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Colombia

Decree 1295 of 1996, enacted by the Colombian Government on July 24, approved several modifications to the international investment regime. The decree simplifies and expedites procedures and requirements in this area.

Decree 1295 eliminated prior authorizations, formerly granted by the National Planning Department for public services (ie energy and public sanitation) and for investments in the processing and disposal of waste (an area which does not include investments in the processing of disposal of toxic or radioactive waste, in which foreign investments are completely prohibited).

In relation to the foreign investment regime for mining and hydrocarbons, prior authorization, formerly granted by the Ministry of Mines and Energy, was also abolished, as was authorization, formerly granted by the National Planning Department, for projects in these areas where the investment was worth over US$100 million.

Additionally, supplementary investment in the assigned capital of all types of branches of foreign companies is now permitted. Previously this was only allowed in branches of companies working in mining and hydrocarbons.

It is important to mention that Article 19 of Decree 1295 establishes an amnesty for those investors who, before the decree entered into force, carried out foreign investments without the authorizations required by the International Investment Statute, allowing them to request the corresponding registration without committing a foreign exchange offence.

Foreign investment for the purchase of real estate for housing or offices of foreign companies is allowed, but the Decree makes clear that no other purchase of real estate by foreign legal entities or individuals will be deemed foreign investment.

Finally, Decree 1295 also simplifies and clarifies the requirements for the incorporation and operation of foreign investment funds and eliminates various investment restrictions on portfolio investments.

Foreign Capital Investment Funds are now allowed to invest in documents issued in a real estate securitization or in construction projects. Funds may invest freely in securities issued or guaranteed by financial institutions under the supervision of the Banking Superintendency other than shares and mandatory convertible bonds. However, in the case of fixed-income securities with a term less than three years the investments may not exceed 20% of the total registered investment. An important change under the Decree is that individual funds do not now have special restrictions and therefore may invest in the same securities as institutional funds.

The procedures for obtaining authorization to invest in the Colombian stock exchange markets for institutional funds were also simplified and funds which comply with certain requirements may now be approved automatically. All other funds must go through the normal approval process, which involves the presentation of documentation on the goodwill and experience of the fund itself and of its investment manager before the Colombian Superintendency of Securities.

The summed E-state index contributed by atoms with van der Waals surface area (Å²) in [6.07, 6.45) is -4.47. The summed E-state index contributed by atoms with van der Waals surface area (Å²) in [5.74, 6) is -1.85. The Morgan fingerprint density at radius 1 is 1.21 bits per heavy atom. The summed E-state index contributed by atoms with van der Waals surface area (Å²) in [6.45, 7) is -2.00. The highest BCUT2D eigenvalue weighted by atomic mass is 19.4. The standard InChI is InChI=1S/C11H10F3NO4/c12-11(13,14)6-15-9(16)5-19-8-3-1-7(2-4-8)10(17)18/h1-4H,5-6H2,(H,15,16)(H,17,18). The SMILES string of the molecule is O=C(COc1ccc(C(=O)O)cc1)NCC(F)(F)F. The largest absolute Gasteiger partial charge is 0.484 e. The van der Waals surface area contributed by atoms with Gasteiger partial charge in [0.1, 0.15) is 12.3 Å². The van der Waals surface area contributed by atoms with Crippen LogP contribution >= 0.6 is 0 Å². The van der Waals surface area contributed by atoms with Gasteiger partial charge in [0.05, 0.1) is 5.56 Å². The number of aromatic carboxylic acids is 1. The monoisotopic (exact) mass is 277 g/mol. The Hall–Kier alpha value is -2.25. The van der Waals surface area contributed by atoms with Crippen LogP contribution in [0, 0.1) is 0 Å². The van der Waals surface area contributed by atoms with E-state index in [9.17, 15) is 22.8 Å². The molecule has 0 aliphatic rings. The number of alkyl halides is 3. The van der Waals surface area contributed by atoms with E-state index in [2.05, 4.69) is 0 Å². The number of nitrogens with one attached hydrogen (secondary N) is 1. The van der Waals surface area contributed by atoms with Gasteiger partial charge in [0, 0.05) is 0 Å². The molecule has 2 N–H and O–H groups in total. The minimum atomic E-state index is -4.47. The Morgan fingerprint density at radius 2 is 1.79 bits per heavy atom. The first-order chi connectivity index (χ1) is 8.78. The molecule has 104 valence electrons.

In addition, after the enactment of Decree 1027 of June 7 1996 issued by the Colombian Foreign Ministry, Colombia will begin to enjoy the benefits of the Multilateral Investment Guarantee Agency (MIGA). The main purpose of MIGA has been to promote private foreign direct investment for economic and social developments in the World Bank member countries. MIGA's insurance programme includes investor protection against losses in currency transfer, expropriation and similar measures, breach of contract by the host government, war and civil disturbance, and any other risk agreed by the investor and the host country.

MIGA was ratified by the Colombian Congress in Law 149 of 1994, which was declared legal by the Colombian Constitutional Court in 1995. MIGA would play an important role in Colombia in the encouragement of foreign investment, complementing national and regional investment guarantee schemes (especially in regards to breach of contract by the host government), and would therefore enhance the flow of capital and technology into Colombia, on the basis of fair and equitable standards for the treatment of foreign investment.

Additionally, Law 266 of 1996 approved the adhesion of Colombia to the ICSID International Centre for the Settlement of Investment Disputes, adopted in 1965 as part of the Washington Convention. The ICSID, which is also part of the World Bank group, administers arbitration procedures arising from international investment contracts where the parties are a member state and a national or other member state.

Finally, Law 315 of September 12 1996 approved a new international arbitration regime in Colombia, paving the way for total acceptance of this important dispute-resolution tool for international companies doing business in Colombia.

Mónica Restrepo

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